Now I’m mixing metaphors.

Left this too long again.

So holidays are upon us. My sister’s birthday and Thanksgiving, then the horrifying slog through December that makes RELIEF a Christmas present for everyone.

We have successfully settled in, more or less, but there is still a lot of unpacking to do. And even more procrastinating. I find that it takes me much longer to finish a book. And somehow, I never have opportunity to write a review.

I am also trying to square away everything that made its way onto my To Be Read In Short Order list. I have also been calling it my Avalanche List or Avalanche Books because it all kind of snowballed into a ridiculous number very quickly.

If I can swing it, I would like to finish all of the books on that list by the end of December. Then, I will be able to start on my giant box of Romance as the beginning of my yearly book challenge.

What does any of that mean for my blog? Mostly that many posts will show up in the evening. I still haven’t caught up my betterised reviews with my Goodreads account, so those should continue. It isn’t likely that I’ll be able to start posting reviews concurrently, but if I do, that might be nice.

Friday Book Review – The Gathering Storm



I had two major impressions of this book. My favourite was, “WHOA RUSSIA. We have had a Russia crush since high school.” The cultural parts of the setting are meticulously researched, and it definitely shows. Like the best of historical fiction, the details are accurate, and presented as though everything is immediate and familiar. The historical and cultural stuff is put into a natural context, rather than seen through the veil of the modern day or another culture. Katerina is a duchess in the Russian court in a time when the court flourishes. Everyone she knows is royal, and everyone knows who is related to whom. I recognised all the named places. It was never like Die Hard 5, where Russia was actually Hungary the whole time. It’s just a good solid… part of the setting.

My other impression was not impressed with basically the entire rest of the book.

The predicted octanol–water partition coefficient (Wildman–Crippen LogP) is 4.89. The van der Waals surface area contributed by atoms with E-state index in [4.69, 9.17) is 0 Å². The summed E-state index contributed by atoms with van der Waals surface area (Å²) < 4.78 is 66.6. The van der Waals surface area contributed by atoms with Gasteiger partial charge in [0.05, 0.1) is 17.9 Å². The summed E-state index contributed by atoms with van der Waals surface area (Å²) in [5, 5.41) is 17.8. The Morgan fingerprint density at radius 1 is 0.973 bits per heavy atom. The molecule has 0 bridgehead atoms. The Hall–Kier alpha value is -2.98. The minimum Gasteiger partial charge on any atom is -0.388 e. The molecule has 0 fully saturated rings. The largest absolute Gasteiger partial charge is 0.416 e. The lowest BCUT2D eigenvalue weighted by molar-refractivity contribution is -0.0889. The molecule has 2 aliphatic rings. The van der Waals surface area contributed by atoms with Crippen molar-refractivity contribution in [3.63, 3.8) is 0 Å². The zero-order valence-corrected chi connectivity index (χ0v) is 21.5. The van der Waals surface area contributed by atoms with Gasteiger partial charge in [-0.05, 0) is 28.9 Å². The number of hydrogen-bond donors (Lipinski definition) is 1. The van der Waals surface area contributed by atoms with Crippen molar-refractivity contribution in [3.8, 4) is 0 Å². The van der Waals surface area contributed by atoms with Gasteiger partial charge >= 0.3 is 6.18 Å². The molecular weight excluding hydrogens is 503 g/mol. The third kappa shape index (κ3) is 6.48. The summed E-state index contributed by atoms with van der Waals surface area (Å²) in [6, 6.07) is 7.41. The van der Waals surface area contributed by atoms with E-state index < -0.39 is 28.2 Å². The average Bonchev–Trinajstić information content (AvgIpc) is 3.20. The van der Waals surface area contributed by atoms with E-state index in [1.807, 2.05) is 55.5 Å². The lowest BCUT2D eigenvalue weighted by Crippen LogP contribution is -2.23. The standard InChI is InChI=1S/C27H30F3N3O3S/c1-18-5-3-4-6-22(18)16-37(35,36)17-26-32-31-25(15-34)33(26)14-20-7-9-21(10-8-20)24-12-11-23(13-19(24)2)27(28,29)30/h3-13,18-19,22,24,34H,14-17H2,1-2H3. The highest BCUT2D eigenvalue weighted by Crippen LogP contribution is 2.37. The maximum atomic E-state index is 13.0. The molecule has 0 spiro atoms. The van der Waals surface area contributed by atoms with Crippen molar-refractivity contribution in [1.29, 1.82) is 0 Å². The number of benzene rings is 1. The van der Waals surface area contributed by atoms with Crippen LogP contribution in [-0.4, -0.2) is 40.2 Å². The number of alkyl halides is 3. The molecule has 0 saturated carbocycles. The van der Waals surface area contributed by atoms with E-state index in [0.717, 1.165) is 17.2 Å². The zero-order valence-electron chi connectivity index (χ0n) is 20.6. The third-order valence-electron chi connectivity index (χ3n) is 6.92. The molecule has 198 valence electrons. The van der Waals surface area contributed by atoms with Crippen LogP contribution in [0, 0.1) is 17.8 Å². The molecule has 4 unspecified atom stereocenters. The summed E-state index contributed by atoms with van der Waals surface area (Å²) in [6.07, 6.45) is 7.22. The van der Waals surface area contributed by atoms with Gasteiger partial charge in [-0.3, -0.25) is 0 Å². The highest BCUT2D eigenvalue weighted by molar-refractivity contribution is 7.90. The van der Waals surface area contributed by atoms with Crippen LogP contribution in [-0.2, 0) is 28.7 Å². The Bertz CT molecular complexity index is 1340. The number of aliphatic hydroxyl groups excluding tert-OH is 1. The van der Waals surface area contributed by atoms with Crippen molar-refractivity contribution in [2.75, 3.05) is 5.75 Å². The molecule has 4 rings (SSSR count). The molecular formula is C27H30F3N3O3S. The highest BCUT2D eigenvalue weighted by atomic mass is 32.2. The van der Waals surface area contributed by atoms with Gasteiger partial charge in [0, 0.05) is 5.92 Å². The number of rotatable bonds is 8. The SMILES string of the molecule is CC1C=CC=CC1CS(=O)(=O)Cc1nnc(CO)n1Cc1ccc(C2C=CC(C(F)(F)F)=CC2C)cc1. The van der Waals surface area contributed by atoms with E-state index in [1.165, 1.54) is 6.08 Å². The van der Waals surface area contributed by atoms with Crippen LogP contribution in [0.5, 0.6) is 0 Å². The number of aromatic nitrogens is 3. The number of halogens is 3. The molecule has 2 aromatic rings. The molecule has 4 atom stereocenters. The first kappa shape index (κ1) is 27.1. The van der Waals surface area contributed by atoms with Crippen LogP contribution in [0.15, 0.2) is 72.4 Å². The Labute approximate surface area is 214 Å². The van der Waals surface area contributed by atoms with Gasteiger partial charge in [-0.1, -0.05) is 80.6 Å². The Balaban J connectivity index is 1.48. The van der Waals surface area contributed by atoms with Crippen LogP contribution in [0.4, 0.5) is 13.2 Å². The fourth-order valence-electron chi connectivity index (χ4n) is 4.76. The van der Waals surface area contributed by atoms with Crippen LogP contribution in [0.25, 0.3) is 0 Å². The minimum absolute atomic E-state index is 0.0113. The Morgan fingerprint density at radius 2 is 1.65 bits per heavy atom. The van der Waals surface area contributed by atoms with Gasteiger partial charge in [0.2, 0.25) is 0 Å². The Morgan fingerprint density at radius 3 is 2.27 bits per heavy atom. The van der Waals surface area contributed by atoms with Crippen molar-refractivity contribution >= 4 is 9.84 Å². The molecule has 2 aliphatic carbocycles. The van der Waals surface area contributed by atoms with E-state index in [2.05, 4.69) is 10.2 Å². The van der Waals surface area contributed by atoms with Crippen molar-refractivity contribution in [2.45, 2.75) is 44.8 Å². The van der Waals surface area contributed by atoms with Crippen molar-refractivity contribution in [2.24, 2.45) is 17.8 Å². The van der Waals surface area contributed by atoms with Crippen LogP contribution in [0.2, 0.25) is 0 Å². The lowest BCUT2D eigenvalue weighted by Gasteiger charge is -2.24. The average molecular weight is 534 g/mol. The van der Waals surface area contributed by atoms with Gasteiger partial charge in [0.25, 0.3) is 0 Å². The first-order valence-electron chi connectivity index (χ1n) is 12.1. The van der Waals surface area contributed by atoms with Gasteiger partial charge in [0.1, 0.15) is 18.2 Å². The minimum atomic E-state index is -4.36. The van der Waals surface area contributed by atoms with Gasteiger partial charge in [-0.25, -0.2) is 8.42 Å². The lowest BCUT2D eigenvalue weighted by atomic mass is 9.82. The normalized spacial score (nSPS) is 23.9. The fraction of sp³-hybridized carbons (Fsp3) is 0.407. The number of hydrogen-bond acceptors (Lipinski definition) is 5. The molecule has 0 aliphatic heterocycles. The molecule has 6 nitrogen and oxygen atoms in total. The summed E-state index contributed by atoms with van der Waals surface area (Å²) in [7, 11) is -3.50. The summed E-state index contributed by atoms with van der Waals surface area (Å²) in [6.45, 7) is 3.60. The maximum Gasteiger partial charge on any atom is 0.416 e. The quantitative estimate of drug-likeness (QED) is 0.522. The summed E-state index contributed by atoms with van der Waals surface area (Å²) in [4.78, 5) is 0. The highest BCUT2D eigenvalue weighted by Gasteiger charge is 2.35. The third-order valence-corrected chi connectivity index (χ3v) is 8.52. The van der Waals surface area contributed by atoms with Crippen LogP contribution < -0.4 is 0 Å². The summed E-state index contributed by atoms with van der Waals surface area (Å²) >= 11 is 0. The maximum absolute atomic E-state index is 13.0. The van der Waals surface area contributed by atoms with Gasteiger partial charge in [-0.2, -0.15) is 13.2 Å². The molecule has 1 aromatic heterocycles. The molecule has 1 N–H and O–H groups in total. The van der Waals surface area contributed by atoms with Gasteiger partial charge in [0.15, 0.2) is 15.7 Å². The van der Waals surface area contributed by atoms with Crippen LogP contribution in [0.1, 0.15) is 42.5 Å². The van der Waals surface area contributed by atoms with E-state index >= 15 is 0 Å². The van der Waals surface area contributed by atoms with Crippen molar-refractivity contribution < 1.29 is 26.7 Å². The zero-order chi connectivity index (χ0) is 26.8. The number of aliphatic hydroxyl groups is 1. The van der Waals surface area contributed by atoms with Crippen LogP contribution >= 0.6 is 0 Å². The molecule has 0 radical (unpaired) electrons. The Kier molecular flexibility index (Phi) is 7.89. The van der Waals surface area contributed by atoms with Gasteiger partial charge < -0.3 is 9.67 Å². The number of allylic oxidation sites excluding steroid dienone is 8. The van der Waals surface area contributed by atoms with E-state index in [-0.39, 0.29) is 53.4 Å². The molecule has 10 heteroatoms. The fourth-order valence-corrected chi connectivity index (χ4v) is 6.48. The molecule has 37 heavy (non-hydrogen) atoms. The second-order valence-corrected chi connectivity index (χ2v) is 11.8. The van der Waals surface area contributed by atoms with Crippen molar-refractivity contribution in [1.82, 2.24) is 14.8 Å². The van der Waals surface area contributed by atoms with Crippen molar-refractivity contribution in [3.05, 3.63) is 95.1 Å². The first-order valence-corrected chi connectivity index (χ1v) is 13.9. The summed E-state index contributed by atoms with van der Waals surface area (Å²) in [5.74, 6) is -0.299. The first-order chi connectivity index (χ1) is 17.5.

The rest of the setting was given only the vaguest, lightest possible amount of attention. I honestly finished the book unsure of what supernatural elements were definitely a Real Thing and which were debunked as far as this world is concerned. In my original review, I wrote, “There are vampires, but also no one believes in them, except that someone famously drove them away, but people are acting like vampires are only a myth, so what is even the hell.” The writing offers very weak, often incomplete information, and often backpedals and contradicts that very information.

Without the historical fiction as a background, this would have just been an embarrassingly weak entry into the paranormal genre. It borrows from notable books without really bringing new things to the table, either with plot or characters, and the supernatural elements are treated like unwelcome guests to a really loud party.

Katerina herself is not a remarkable character. She isn’t immediately annoying, but she isn’t all that sympathetic or interesting either.. Maybe there isn’t any intentional borrowing, but it definitely reminded me of other books. None of them were ones I would have rather read, but that is not a point in this book’s favour.

Anyway, Katerina is a necromancer, which mostly serves to make her scared of her power and being found out. She doesn’t do anything interesting with it, except by accident once or twice, and it’s easy to get annoyed with her concern and outright refusal to confide in anyone. She behaves a lot like the necromancer in Kelley Armstrong’s The Summoning. This is most apparent whenever she is threatened. She’s very easily cowed. The people who menace who dont’ even have to put any effort into it. She does try to stand up for herself sometimes, generally when it won’t matter.

Her silence, often held on the thinnest of pretexts, is the cause of a lot of tragedy in the book, and if you come to care for the world or any of the other characters, it’s hard to forgive her for that. She is almost directly responsible for the death of one of the most likeable characters. For a really stupid reason. To make it worse, even when she has the sense to blame herself, someone actually tells her it isn’t her fault EVEN THOUGH IT EFFING IS. I hate when characters do that. MAN UP AND TAKE SOME RESPONSIBILITY YOU ARE A FLIPPING DUCHESS.